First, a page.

Dr. Kevin Parker - 2018

Dr. Kevin Parker serves as a state missionary and director of media services for the Baptist Convention of New Mexico.

Little, seemingly unimportant spiritual activities stir up heaven. Their effects change lives and alter history, likely more often than Christians expect. Small, personal prayers lie among those easily underestimated undertakings.

Luke's New Testament Gospel narrative recounts the touching story of the priest Zechariah and his wife, Elizabeth, becoming parents in their later years. He candidly admits, "I am an old man, and my wife is well along in years" (Luke 1:18). Their story is miraculous. 

During Zechariah's routine service in the Jerusalem temple, he saw and talked with an angel; then, he became mute. His wife conceived and gave birth. Then, when naming the child, Zechariah suddenly regained his speech. Each event happened just like the angel Gabriel proclaimed.

Some people fault Zechariah for not believing the angel. But, considering that no prophets or angels had appeared for roughly 400 years, Zechariah's hesitation could be reasonable. And, he was not young, like most new fathers. But, debating his response is not my intent.

Zechariah did something that set the whole story in motion. The angel specifically mentions it. Not everyone catches the small detail in Gabriel's words to Zechariah. "Your prayer has been heard," the angel says.

Zechariah prayed.

The list of things Bible scholars do not know is lengthy. They do not know how recently Zechariah had prayed or the details of his prayer. They do not know how long he had been praying his prayer or how often he prayed it.

But, Christians do know that God heard him pray and answered his prayer. God also sent an angel to announce His answer. That means Zechariah prayed a specific, tangible request - one with a recognizable solution.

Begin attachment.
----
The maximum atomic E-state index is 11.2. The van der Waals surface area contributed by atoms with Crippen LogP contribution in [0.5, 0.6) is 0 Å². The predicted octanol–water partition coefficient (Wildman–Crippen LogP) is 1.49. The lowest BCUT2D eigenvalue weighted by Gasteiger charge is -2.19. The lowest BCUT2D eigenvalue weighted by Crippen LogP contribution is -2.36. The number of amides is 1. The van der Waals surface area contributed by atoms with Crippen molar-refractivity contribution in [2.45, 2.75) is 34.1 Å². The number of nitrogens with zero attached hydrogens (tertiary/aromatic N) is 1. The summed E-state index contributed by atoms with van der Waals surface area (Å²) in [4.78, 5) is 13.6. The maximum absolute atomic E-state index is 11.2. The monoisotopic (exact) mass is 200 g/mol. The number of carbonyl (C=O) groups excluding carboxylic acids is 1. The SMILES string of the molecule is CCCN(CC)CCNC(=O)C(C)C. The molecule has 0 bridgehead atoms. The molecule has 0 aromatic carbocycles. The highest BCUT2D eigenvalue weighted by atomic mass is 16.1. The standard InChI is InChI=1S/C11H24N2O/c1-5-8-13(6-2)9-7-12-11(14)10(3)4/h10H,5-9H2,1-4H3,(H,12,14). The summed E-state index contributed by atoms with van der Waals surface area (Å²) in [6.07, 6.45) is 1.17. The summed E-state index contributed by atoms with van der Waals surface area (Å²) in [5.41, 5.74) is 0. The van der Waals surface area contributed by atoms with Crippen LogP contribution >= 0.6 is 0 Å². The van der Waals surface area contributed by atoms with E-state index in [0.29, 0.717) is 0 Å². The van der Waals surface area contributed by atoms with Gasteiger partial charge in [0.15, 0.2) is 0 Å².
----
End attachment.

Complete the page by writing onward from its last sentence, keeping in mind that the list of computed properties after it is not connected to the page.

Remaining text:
Zechariah's prayer, placed in context, stands out. Luke wrote that they "were righteous in God's sight, living without blame according to all the commands and requirements of the Lord." But, those commands did not require personal prayer by anyone. His prayer arose from his inner longings before God. He believed that God could hear and that God cared. His prayer indicated a personal relationship with God beyond religion and ritual.

Prayer does not appear as a personal practice until Samuel and David in the Old Testament. Outside of terrible national crises or widespread desperation, prayers were rare. In those times, prayer appears corporate, not personal. Cries rise from God's people as pleas for help. Sometimes they asked God's judges, prophets or kings to intercede on their behalf, people like Moses, Aaron, Joshua, Samuel and King David.

Astonishingly, God used Zechariah's heartfelt, unrequired prayer to launch an eternity-changing narrative. God wove it into His will and orchestrated miracles and theophanies around it. Like a switch activates a bulb and floods a room with light, God used Zechariah's prayer to launch the Savior's arrival, shining light into spiritual darkness.

I am glad Zechariah prayed. His belief in God matters to me. Because he ventured to talk with God, Jesus came to earth.

Numerous times in the Bible, God incorporates human spiritual activities, like prayer, into His divine plans. Zechariah's holy and obedient life led to his prayer. His prayer reached God's ears and attracted His attention. Having heard, God took action to answer. That is how prayer works. That is also how the first Christmas began.

Zechariah prayed and set Christmas in motion. So, pray this Christmas and keep on praying. It matters.

Kevin Parker is editor of the Baptist New Mexican news journal and GoBNM.com, news and information outlets for the Baptist Convention of New Mexico.

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